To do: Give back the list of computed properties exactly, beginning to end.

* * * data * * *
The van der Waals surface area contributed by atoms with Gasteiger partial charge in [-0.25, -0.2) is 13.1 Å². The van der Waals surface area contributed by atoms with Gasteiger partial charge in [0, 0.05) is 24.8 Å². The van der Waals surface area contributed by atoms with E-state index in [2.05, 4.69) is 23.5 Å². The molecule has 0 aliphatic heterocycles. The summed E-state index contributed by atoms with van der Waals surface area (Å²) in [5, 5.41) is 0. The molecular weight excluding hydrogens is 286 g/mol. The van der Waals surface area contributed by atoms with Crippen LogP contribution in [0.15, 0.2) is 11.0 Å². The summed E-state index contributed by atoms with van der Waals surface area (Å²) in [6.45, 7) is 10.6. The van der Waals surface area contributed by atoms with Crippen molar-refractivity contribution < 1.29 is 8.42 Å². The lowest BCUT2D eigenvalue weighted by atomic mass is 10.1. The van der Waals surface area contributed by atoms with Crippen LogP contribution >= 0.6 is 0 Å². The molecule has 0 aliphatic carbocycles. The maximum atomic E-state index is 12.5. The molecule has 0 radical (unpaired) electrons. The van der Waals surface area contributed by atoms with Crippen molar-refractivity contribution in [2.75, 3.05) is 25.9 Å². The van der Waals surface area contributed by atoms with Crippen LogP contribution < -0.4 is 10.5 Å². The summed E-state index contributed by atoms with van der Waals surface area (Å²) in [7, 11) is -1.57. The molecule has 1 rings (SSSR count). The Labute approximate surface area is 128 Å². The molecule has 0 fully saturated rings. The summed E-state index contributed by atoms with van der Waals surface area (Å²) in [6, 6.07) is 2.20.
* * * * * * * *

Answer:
The van der Waals surface area contributed by atoms with Gasteiger partial charge in [-0.25, -0.2) is 13.1 Å². The van der Waals surface area contributed by atoms with Gasteiger partial charge in [0, 0.05) is 24.8 Å². The van der Waals surface area contributed by atoms with E-state index in [2.05, 4.69) is 23.5 Å². The molecule has 0 aliphatic heterocycles. The summed E-state index contributed by atoms with van der Waals surface area (Å²) in [5, 5.41) is 0. The molecular weight excluding hydrogens is 286 g/mol. The van der Waals surface area contributed by atoms with Crippen LogP contribution in [0.15, 0.2) is 11.0 Å². The summed E-state index contributed by atoms with van der Waals surface area (Å²) in [6.45, 7) is 10.6. The van der Waals surface area contributed by atoms with Crippen molar-refractivity contribution < 1.29 is 8.42 Å². The lowest BCUT2D eigenvalue weighted by atomic mass is 10.1. The van der Waals surface area contributed by atoms with Crippen LogP contribution >= 0.6 is 0 Å². The molecule has 0 aliphatic carbocycles. The maximum atomic E-state index is 12.5. The molecule has 0 radical (unpaired) electrons. The van der Waals surface area contributed by atoms with Crippen molar-refractivity contribution in [2.75, 3.05) is 25.9 Å². The van der Waals surface area contributed by atoms with Crippen LogP contribution < -0.4 is 10.5 Å². The summed E-state index contributed by atoms with van der Waals surface area (Å²) in [7, 11) is -1.57. The molecule has 1 rings (SSSR count). The Labute approximate surface area is 128 Å². The molecule has 0 fully saturated rings. The summed E-state index contributed by atoms with van der Waals surface area (Å²) in [6, 6.07) is 2.20.